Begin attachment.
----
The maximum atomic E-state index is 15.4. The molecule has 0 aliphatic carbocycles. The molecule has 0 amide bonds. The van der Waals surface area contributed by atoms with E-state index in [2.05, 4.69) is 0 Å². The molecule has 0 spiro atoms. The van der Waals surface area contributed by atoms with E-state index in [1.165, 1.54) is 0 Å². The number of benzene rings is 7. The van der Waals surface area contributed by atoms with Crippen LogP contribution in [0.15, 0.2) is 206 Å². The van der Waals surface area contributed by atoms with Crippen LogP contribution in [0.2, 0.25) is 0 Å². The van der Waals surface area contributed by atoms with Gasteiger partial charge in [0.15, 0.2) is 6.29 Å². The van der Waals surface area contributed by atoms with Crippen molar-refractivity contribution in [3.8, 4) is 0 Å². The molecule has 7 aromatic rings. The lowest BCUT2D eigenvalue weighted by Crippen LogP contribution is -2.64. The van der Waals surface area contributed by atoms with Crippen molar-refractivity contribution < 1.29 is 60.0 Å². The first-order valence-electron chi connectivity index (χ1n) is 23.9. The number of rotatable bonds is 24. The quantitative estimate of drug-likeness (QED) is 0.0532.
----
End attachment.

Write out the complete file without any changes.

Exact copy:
The maximum atomic E-state index is 15.4. The molecule has 0 aliphatic carbocycles. The molecule has 0 amide bonds. The van der Waals surface area contributed by atoms with E-state index in [2.05, 4.69) is 0 Å². The molecule has 0 spiro atoms. The van der Waals surface area contributed by atoms with E-state index in [1.165, 1.54) is 0 Å². The number of benzene rings is 7. The van der Waals surface area contributed by atoms with Crippen LogP contribution in [0.15, 0.2) is 206 Å². The van der Waals surface area contributed by atoms with Crippen LogP contribution in [0.2, 0.25) is 0 Å². The van der Waals surface area contributed by atoms with Gasteiger partial charge in [0.15, 0.2) is 6.29 Å². The van der Waals surface area contributed by atoms with Crippen molar-refractivity contribution in [3.8, 4) is 0 Å². The molecule has 7 aromatic rings. The lowest BCUT2D eigenvalue weighted by Crippen LogP contribution is -2.64. The van der Waals surface area contributed by atoms with Crippen molar-refractivity contribution < 1.29 is 60.0 Å². The first-order valence-electron chi connectivity index (χ1n) is 23.9. The number of rotatable bonds is 24. The quantitative estimate of drug-likeness (QED) is 0.0532.